Recent Illinois Appellate Court Decision Throws Monkey Wrench into Enforceability of Covenants Not to Compete
Many Illinois employers require new employees to sign non-compete agreements at the time of their hire. In most instances, the employee in question is hired on an at-will basis, meaning he or she can be let go or can leave with or without cause. Also, there is generally no special consideration tied to the non-compete agreement (i.e., the employee obtains no special benefit for agreeing to the non-compete). Instead, the offering of the job serves as the consideration for the non-compete.
Evolving Case Law
For years, the rule of thumb under Illinois case law was that continued at-will employment could be sufficient consideration for a non-compete agreement. However, when an employer terminates an employee through no fault of the employee's own within less than two years, the courts will consider whether the length of the actual continued employment was sufficient consideration to support the covenant. Thus, if relatively soon after the date of hire an employer terminates an employee as part of a reduction in force or if an employee is forced to leave because the employer materially breached a promise it has made, the employee can then contest the non-compete as being unenforceable for “failure of consideration.”
But what if an employee simply quits after seven months? One would think that if the employee chose to leave the company, and therefore, the lack of continued employment was not the employer's fault, then the non-compete should be enforceable.
Not necessarily so, according to a recent Illinois Appellate Court decision filed on March 11, 2008. In Brown & Brown v. Mudron, No. 3-06-0908, an insurance agency bought another agency and required all the acquired employees to sign an employment agreement prohibiting them from soliciting or servicing any of the agency's customers for two years after leaving the company. One employee, Diane Gunderson, signed the agreement but quit after seven months to work for a competitor. The insurance agency then sued for breach of the covenant.
Affirming the lower court's ruling against the employer, the majority of a three-judge panel of the Illinois Appellate Court saw the seven months of employment after the employee signed the non-compete agreement as too short a period of time to constitute consideration under state law. The panel majority said that even though the employee resigned—rather than being let go—that fact did not change its analysis. The dissenting judge, however, disagreed, noting that "[t]o hold as the majority does here, that an employee can void the consideration for any restrictive covenant by simply quitting for any reason renders all restrictive covenants illusory in this state. They would all be voidable at the whim of the employee."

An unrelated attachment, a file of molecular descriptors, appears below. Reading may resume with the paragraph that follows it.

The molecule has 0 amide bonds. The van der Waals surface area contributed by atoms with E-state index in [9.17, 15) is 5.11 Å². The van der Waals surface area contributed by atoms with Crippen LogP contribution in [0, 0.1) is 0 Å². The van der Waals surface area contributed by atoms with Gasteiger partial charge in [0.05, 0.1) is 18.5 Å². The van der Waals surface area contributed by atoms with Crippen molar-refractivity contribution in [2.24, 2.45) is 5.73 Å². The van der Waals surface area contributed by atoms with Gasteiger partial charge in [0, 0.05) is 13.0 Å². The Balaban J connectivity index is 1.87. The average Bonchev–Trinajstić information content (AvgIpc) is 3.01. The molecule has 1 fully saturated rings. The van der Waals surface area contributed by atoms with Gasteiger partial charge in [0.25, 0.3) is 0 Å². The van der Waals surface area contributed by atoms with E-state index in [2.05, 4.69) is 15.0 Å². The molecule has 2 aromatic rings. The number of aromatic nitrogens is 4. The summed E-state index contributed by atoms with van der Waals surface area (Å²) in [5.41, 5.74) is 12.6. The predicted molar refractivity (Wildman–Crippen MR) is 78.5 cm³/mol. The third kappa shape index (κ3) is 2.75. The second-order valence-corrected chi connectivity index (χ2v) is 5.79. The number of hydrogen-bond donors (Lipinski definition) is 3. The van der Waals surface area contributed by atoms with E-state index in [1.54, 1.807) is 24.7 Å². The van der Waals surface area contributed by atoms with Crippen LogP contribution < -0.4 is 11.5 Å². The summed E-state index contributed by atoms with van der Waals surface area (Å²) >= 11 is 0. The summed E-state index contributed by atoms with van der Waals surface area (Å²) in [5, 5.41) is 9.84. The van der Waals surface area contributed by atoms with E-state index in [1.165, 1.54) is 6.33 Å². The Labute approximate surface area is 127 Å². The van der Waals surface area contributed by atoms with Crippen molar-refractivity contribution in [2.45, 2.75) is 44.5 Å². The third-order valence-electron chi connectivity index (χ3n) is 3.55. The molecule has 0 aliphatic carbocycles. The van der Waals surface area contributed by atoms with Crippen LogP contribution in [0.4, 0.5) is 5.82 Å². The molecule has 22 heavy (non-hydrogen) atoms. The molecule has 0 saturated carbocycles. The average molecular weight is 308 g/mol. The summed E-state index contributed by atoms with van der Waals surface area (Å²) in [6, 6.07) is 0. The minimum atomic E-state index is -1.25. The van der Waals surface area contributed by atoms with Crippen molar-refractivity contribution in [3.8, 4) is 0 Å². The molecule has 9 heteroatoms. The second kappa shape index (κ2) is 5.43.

Safeguards for Employers
Illinois courts have always noted their disfavor of restrictive covenants as restraints of trade, but this latest decision creates a potentially huge loophole for any employee to lawfully abrogate an otherwise valid contractual non-compete obligation by simply jumping ship within two years after he or she signs a non-compete agreement that is not supported by any consideration except for continued employment. As the dissenting judge noted, the failure of consideration in such an instance is not caused by the employer but by the employee, who otherwise presumably would have continued his or her employment.
The decision of the majority seems to have little justification from a policy standpoint. An employee who works for a short period of time can still acquire considerable sensitive customer information or other trade secrets about his or her employer. It stands to reason that such an employee's value to a competitor would be enhanced if the employee and the competitor knew they could defeat a claim for breach of a non-compete agreement by the employee simply electing to sever the employment relationship within two years from the date he or she signed the agreement.
For employers, this decision points to the advisability of offering consideration other than – or in addition to – mere employment or continued employment as the quid pro quo for signing a non-compete agreement. With respect to an existing employee who already has signed a non-compete agreement, employers should consider tying receipt of a new bonus or benefit to a renewal of the employee’s commitment to a non-compete agreement. When asking new or existing employees to sign non-compete agreements for the first time, employers may want to expressly tie receipt of some type of promised compensation, benefit or other enumerated consideration to the employee's promise not to compete.
In light of the decision in Brown & Brown v. Mudron, Illinois employers should consider a thorough review of their existing and future non-compete agreements.